The film rumbled into theaters this weekend and blew away the competition, earning $23.5 million to claim the No. 1 spot at the box office.
The amount is more than respectable for an R-rated war movie not really suited for children and young teens. What’s more the critics love it.
The movie has scored an 80 percent rating on rottentomatoes, which tracks movie reviews.
Most critics have praised it for its brutal and unsentimental portrait of war. But Peter Howell, a critic for the Toronto Star came closest to unearthing the movie’s flaws.
“Attention to details give Fury heft and value,” he wrote “…but Ayer seems to lose his resolve in two scenes that are straight out of a Sgt. Fury Marvel Comics episode, or maybe a Hollywood script rewrite.”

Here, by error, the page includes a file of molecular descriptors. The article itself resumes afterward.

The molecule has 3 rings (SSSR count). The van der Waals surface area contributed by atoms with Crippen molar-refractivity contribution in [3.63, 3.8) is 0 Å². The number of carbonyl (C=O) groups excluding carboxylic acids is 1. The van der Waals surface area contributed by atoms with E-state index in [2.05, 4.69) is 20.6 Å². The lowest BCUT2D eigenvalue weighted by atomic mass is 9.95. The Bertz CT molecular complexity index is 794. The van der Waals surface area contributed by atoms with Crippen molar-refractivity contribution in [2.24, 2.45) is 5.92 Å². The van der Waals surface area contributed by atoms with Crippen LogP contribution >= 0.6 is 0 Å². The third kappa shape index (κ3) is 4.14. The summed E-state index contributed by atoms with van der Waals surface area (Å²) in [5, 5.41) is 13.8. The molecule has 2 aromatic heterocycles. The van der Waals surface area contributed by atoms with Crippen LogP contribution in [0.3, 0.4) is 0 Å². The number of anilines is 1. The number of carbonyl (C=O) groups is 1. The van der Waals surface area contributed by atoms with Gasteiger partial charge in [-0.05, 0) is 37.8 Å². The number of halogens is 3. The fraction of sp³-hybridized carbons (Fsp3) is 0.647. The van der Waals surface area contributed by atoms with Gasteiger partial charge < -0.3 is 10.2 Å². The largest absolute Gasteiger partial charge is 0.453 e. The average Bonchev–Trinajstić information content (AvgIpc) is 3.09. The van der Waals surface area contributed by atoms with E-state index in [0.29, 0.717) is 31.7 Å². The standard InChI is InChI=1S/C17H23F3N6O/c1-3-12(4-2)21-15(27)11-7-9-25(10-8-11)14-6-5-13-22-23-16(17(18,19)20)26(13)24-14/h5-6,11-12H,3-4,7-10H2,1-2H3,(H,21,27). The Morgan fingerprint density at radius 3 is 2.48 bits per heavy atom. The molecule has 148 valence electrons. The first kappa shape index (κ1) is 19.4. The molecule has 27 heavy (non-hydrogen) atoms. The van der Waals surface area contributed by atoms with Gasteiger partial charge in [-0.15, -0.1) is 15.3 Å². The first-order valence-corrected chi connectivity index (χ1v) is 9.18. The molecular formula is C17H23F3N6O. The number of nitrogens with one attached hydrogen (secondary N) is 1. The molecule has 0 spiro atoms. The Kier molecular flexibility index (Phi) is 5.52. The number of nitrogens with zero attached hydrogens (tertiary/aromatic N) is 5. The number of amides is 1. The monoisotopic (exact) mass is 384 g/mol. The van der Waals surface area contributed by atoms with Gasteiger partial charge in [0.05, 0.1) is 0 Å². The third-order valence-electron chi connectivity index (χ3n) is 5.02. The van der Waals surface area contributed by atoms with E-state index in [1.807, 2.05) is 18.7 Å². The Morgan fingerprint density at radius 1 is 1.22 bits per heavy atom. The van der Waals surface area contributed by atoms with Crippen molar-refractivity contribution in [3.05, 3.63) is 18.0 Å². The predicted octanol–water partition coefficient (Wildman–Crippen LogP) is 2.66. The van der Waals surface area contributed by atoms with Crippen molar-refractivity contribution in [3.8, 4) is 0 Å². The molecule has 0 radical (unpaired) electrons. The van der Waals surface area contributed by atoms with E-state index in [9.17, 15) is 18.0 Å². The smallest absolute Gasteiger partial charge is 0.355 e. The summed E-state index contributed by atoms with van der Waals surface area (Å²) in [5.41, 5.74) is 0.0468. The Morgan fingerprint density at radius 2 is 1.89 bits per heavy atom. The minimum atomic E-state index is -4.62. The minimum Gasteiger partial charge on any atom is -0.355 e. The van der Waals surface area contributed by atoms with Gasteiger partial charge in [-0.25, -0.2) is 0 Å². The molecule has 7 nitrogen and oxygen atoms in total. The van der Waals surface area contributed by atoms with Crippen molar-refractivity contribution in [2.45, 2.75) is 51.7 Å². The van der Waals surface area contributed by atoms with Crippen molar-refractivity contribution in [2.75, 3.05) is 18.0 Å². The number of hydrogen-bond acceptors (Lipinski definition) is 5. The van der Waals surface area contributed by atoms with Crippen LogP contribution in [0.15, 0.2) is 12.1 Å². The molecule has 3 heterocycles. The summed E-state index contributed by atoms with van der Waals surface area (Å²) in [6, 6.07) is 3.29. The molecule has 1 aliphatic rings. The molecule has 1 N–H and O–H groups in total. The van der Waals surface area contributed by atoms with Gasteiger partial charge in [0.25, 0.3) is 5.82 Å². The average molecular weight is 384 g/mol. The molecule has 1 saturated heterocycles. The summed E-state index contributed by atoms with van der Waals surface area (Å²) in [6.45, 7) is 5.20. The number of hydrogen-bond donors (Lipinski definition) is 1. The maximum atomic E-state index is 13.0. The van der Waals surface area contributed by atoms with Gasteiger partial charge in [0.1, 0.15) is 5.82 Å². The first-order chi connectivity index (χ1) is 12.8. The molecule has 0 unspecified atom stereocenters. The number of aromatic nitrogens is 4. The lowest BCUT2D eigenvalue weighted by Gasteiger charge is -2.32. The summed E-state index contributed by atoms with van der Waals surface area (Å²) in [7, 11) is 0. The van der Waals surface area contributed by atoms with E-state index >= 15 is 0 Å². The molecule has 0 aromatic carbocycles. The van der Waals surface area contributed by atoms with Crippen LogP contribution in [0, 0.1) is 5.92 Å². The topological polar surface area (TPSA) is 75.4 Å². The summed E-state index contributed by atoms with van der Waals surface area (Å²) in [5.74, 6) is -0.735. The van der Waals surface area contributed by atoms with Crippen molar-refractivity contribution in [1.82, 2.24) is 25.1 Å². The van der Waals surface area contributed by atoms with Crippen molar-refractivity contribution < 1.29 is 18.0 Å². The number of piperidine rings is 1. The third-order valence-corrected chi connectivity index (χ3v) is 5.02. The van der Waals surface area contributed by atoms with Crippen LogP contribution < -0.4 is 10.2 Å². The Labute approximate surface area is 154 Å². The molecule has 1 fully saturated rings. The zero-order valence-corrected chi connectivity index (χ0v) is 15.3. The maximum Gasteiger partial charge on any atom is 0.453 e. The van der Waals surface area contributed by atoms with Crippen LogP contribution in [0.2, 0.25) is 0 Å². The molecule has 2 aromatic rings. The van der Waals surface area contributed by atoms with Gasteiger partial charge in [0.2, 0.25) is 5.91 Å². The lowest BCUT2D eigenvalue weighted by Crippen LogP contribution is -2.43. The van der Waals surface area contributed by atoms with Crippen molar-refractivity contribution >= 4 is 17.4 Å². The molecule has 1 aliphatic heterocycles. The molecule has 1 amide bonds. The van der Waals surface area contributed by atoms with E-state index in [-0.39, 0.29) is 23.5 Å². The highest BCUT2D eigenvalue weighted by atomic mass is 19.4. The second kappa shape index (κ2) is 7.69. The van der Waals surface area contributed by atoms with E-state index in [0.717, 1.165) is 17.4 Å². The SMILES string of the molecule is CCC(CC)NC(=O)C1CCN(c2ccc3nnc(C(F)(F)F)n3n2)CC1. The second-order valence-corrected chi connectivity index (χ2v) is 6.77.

World War II historians, tank warfare experts and World War II veterans would likely agree the movie is more fanciful than fact.
The movie’s biggest strength is its depiction of the fighting.
In the final month of the war, many Germans fought fanatically against advancing allied armies and atrocities occurred on both sides.
The Allies lost nearly 1,800 tanks in April. Although there are rules of war, as Wardaddy aptly summed up: “Ideals are peaceful; history is violent.”
Click below to read the 10 ways the movie glossed over facts about World War II in April 1945. And, be sure to follow IM on Twitter.
|Brad Pitt Goes to War in Fury (Click Photos to Enlarge!)|